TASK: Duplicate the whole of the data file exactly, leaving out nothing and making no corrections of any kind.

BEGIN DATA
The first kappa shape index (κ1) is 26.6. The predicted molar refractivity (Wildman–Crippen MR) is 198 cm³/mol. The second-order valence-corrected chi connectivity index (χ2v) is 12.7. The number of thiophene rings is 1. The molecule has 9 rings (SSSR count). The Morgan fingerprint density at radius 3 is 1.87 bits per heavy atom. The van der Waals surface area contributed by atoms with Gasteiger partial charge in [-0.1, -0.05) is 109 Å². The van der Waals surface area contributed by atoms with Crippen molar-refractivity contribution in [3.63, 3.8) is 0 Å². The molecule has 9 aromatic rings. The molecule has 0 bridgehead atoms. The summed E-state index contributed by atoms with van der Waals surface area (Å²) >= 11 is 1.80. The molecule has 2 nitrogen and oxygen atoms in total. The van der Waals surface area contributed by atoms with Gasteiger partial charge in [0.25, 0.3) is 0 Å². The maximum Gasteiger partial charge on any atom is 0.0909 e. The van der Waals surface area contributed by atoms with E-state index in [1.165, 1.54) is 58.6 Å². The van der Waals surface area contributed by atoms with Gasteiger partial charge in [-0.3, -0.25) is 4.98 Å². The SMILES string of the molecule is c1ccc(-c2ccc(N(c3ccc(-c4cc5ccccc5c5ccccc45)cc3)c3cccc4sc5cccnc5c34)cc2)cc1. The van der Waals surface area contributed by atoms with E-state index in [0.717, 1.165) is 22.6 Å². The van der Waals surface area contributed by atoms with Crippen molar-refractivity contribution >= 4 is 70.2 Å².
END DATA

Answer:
The first kappa shape index (κ1) is 26.6. The predicted molar refractivity (Wildman–Crippen MR) is 198 cm³/mol. The second-order valence-corrected chi connectivity index (χ2v) is 12.7. The number of thiophene rings is 1. The molecule has 9 rings (SSSR count). The Morgan fingerprint density at radius 3 is 1.87 bits per heavy atom. The van der Waals surface area contributed by atoms with Gasteiger partial charge in [-0.1, -0.05) is 109 Å². The van der Waals surface area contributed by atoms with Crippen molar-refractivity contribution in [3.63, 3.8) is 0 Å². The molecule has 9 aromatic rings. The molecule has 0 bridgehead atoms. The summed E-state index contributed by atoms with van der Waals surface area (Å²) >= 11 is 1.80. The molecule has 2 nitrogen and oxygen atoms in total. The van der Waals surface area contributed by atoms with Gasteiger partial charge in [0.25, 0.3) is 0 Å². The maximum Gasteiger partial charge on any atom is 0.0909 e. The van der Waals surface area contributed by atoms with E-state index in [1.165, 1.54) is 58.6 Å². The van der Waals surface area contributed by atoms with Gasteiger partial charge in [-0.3, -0.25) is 4.98 Å². The SMILES string of the molecule is c1ccc(-c2ccc(N(c3ccc(-c4cc5ccccc5c5ccccc45)cc3)c3cccc4sc5cccnc5c34)cc2)cc1. The van der Waals surface area contributed by atoms with E-state index in [0.717, 1.165) is 22.6 Å². The van der Waals surface area contributed by atoms with Crippen molar-refractivity contribution >= 4 is 70.2 Å².